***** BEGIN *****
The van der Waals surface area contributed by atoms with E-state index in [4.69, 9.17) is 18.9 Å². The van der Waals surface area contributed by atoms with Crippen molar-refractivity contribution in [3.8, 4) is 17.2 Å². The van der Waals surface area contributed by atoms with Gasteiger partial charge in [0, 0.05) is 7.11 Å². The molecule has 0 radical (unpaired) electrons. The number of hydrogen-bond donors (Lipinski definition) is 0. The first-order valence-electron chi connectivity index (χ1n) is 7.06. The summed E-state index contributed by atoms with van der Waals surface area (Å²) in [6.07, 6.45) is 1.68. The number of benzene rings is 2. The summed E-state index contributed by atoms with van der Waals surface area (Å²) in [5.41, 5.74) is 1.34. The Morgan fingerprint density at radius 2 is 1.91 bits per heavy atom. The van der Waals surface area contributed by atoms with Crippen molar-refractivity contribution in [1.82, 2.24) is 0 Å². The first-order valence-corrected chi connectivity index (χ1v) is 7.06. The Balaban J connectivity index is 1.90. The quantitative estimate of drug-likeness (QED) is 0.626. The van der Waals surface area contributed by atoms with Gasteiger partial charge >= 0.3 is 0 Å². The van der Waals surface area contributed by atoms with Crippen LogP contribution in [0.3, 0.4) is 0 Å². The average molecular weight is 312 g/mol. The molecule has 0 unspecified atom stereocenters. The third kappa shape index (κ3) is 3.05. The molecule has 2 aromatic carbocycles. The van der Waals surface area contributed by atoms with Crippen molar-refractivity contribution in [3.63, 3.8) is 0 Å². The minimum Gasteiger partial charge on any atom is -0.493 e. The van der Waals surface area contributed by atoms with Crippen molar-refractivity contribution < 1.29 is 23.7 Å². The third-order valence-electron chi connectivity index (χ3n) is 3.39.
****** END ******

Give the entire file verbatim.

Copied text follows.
The van der Waals surface area contributed by atoms with E-state index in [4.69, 9.17) is 18.9 Å². The van der Waals surface area contributed by atoms with Crippen molar-refractivity contribution in [3.8, 4) is 17.2 Å². The van der Waals surface area contributed by atoms with Gasteiger partial charge in [0, 0.05) is 7.11 Å². The molecule has 0 radical (unpaired) electrons. The number of hydrogen-bond donors (Lipinski definition) is 0. The first-order valence-electron chi connectivity index (χ1n) is 7.06. The summed E-state index contributed by atoms with van der Waals surface area (Å²) in [6.07, 6.45) is 1.68. The number of benzene rings is 2. The summed E-state index contributed by atoms with van der Waals surface area (Å²) in [5.41, 5.74) is 1.34. The Morgan fingerprint density at radius 2 is 1.91 bits per heavy atom. The van der Waals surface area contributed by atoms with Crippen molar-refractivity contribution in [1.82, 2.24) is 0 Å². The first-order valence-corrected chi connectivity index (χ1v) is 7.06. The Balaban J connectivity index is 1.90. The quantitative estimate of drug-likeness (QED) is 0.626. The van der Waals surface area contributed by atoms with Gasteiger partial charge >= 0.3 is 0 Å². The van der Waals surface area contributed by atoms with Crippen LogP contribution in [0.3, 0.4) is 0 Å². The average molecular weight is 312 g/mol. The molecule has 0 unspecified atom stereocenters. The third kappa shape index (κ3) is 3.05. The molecule has 2 aromatic carbocycles. The van der Waals surface area contributed by atoms with Crippen molar-refractivity contribution in [3.63, 3.8) is 0 Å². The minimum Gasteiger partial charge on any atom is -0.493 e. The van der Waals surface area contributed by atoms with Crippen molar-refractivity contribution < 1.29 is 23.7 Å². The third-order valence-electron chi connectivity index (χ3n) is 3.39.